Chart: Power sector generation by fuel source

Emissions in this sector are dropping, but not nearly fast enough. And we’re building new long-lived assets that will emit greenhouse gasses for decades to come. Also, demand is outstripping supply — especially for renewables. 

We need more companies to buy clean energy, and we need to continue to change policy to ease market access to clean energy — including firm clean power that’s available at all times.

But given the current state of the electricity grid and markets, it is vital to focus on policy reform to be able to build and connect clean energy much more quickly, and transmit it long distances to load centers. That will help us meet most or all load growth with clean energy. We also need rapid changes in policy to transition the existing gas-fired power generation fleet to clean energy. There are knotty problems there — but energy buyers can help untangle them.

Equally important, as the graphs above show, we need to broaden our focus beyond electricity. We need policy to accelerate progress on decarbonizing transportation and buildings, not to mention heavy industry and agriculture.

This is not meant to minimize the need for private sector action, and for innovation. Both are vital. Without strong policy support, however, progress on reducing emissions will continue to be too slow.

Specific calls to action

What actions can individuals, their employers and their trade associations take to help accelerate policy progress? Here are some suggestions:

  1. For individuals, sign the LEAD Statement. We launched it publicly at the GreenBiz 24 conference in February; since then, nearly 1,000 sustainability and energy professionals have signed, calling on companies to raise their voices for climate policy. This clear, strong statement from the community of expert practitioners at the heart of corporate work on climate is already changing the conversation in many companies.

    (Note: Signers are making a personal statement, not a corporate commitment. Also, many feel comfortable putting their names on this publicly — but some do not. So you can sign publicly or confidentially, where we won’t reveal your name or affiliation.)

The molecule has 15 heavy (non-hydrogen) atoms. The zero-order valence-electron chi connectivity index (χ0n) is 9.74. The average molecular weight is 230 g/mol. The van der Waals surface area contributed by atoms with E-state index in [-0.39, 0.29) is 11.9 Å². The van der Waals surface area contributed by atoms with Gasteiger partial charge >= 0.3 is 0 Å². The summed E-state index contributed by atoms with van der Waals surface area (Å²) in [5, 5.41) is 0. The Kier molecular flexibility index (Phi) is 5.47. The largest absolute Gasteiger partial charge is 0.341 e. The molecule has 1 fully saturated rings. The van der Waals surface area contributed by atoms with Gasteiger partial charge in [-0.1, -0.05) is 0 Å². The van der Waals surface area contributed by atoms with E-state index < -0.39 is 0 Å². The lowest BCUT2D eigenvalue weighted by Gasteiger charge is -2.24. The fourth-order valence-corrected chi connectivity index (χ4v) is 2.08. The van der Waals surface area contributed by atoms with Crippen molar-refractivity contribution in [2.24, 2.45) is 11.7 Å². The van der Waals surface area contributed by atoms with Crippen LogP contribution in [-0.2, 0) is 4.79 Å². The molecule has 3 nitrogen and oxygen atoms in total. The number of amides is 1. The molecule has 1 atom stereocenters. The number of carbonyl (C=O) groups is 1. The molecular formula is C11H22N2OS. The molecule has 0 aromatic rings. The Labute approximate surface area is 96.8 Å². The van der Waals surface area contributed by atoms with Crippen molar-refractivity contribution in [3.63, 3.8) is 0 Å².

2. For companies that care about climate: They should speak up much more often — and really lean in to advocate for climate and energy policy. Not just on Capitol Hill — but everywhere they have a significant operating presence.
  3. One element of the LEAD Statement calls on companies to leave trade associations that are obstructing progress on climate policy. This is key — and for some, controversial. If you can change a trade association from the inside, stay and drive change. But if you’ve been trying to change them for five or 10 years, as some members of the U.S. Chamber of Commerce have, it’s time to leave.
  4. Finally, for companies and trade associations: It’s time to break out of narrowly construed lanes and engage broadly on energy and climate policy. Climate is material to the future health of your business and the economy, and other sectors (transportation, buildings, industry and agriculture) all contribute substantially to most companies’ value-chain emissions.

If you’re looking for specific things your company can do in the near term to strengthen its advocacy muscles: 

  • We Mean Business Coalition is accepting additional signatories for its “Fossil to Clean” letter. Your company should sign if it hasn’t already.
  • Engage with Ceres on an amicus brief supporting the SEC regulations.
  • Speak out in support of the new EPA power plant rules.
  • Finally, if your company is in any way affected by the Inflation Reduction Act, speak up publicly about its benefits and why we should protect it from rollback attempts.

It’s go time

This is an absolutely critical moment for climate. There are signs of hope — including the work so many companies and sustainability professionals do every day. And there are more danger signals telling us we need to move faster.

Now is the time for the community of sustainability professionals, and their employers, to speak up and step up to dramatically accelerate the systemic change needed to achieve a just transition. Sign the LEAD Statement and share it with colleagues, especially those in government affairs. Engage with CEBA, We Mean Business, Ceres, ASBN (American Sustainable Business Network), and other groups to raise corporate voices together and as individual companies. It’s time to go big — and scale progress rapidly across all sectors of the economy.

Bill Weihl is founder and chief strategic adviser of ClimateVoice.

[Streamline your supply chain at VERGE 24 (Oct. 29-31, San Jose), the hub for professionals driving transformative, decarbonized and profitable change.]